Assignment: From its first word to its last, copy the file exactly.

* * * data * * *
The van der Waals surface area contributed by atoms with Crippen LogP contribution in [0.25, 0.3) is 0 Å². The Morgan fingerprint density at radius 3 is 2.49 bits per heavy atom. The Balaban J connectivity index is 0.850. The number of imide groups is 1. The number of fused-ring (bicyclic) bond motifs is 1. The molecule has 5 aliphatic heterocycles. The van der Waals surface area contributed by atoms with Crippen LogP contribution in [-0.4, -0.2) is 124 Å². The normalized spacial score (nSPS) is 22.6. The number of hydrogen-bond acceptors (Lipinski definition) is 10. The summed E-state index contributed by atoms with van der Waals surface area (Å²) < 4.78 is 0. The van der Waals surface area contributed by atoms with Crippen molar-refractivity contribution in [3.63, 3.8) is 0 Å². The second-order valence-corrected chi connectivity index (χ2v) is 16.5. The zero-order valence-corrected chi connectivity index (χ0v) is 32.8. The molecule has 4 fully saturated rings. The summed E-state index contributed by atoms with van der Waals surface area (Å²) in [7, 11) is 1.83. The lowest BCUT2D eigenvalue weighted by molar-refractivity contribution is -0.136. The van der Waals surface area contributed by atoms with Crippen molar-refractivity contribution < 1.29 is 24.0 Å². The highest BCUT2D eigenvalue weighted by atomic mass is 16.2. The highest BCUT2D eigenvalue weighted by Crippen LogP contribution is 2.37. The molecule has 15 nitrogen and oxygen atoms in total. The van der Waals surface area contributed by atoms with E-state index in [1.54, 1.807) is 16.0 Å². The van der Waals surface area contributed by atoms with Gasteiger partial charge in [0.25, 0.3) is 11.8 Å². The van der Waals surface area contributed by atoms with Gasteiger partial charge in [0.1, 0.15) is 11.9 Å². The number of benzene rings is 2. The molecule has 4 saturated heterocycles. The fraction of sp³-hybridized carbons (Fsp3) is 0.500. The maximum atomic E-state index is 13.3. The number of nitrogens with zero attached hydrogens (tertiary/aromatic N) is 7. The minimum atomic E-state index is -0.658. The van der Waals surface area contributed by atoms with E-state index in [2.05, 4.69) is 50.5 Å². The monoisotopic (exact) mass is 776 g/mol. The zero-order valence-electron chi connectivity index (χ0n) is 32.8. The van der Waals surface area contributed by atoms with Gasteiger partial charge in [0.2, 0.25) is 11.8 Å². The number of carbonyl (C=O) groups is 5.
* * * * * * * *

The van der Waals surface area contributed by atoms with Crippen LogP contribution in [0.25, 0.3) is 0 Å². The Morgan fingerprint density at radius 3 is 2.49 bits per heavy atom. The Balaban J connectivity index is 0.850. The number of imide groups is 1. The number of fused-ring (bicyclic) bond motifs is 1. The molecule has 5 aliphatic heterocycles. The van der Waals surface area contributed by atoms with Crippen LogP contribution in [-0.4, -0.2) is 124 Å². The normalized spacial score (nSPS) is 22.6. The number of hydrogen-bond acceptors (Lipinski definition) is 10. The summed E-state index contributed by atoms with van der Waals surface area (Å²) < 4.78 is 0. The van der Waals surface area contributed by atoms with Crippen molar-refractivity contribution in [3.63, 3.8) is 0 Å². The second-order valence-corrected chi connectivity index (χ2v) is 16.5. The zero-order valence-corrected chi connectivity index (χ0v) is 32.8. The molecule has 4 fully saturated rings. The summed E-state index contributed by atoms with van der Waals surface area (Å²) in [7, 11) is 1.83. The lowest BCUT2D eigenvalue weighted by molar-refractivity contribution is -0.136. The van der Waals surface area contributed by atoms with Crippen molar-refractivity contribution < 1.29 is 24.0 Å². The highest BCUT2D eigenvalue weighted by atomic mass is 16.2. The highest BCUT2D eigenvalue weighted by Crippen LogP contribution is 2.37. The molecule has 15 nitrogen and oxygen atoms in total. The van der Waals surface area contributed by atoms with E-state index in [1.54, 1.807) is 16.0 Å². The van der Waals surface area contributed by atoms with Gasteiger partial charge in [0.25, 0.3) is 11.8 Å². The van der Waals surface area contributed by atoms with Gasteiger partial charge in [0.1, 0.15) is 11.9 Å². The number of benzene rings is 2. The molecule has 4 saturated heterocycles. The fraction of sp³-hybridized carbons (Fsp3) is 0.500. The maximum atomic E-state index is 13.3. The number of nitrogens with zero attached hydrogens (tertiary/aromatic N) is 7. The minimum atomic E-state index is -0.658. The van der Waals surface area contributed by atoms with E-state index in [2.05, 4.69) is 50.5 Å². The monoisotopic (exact) mass is 776 g/mol. The zero-order valence-electron chi connectivity index (χ0n) is 32.8. The van der Waals surface area contributed by atoms with Gasteiger partial charge in [0.2, 0.25) is 11.8 Å². The number of carbonyl (C=O) groups is 5.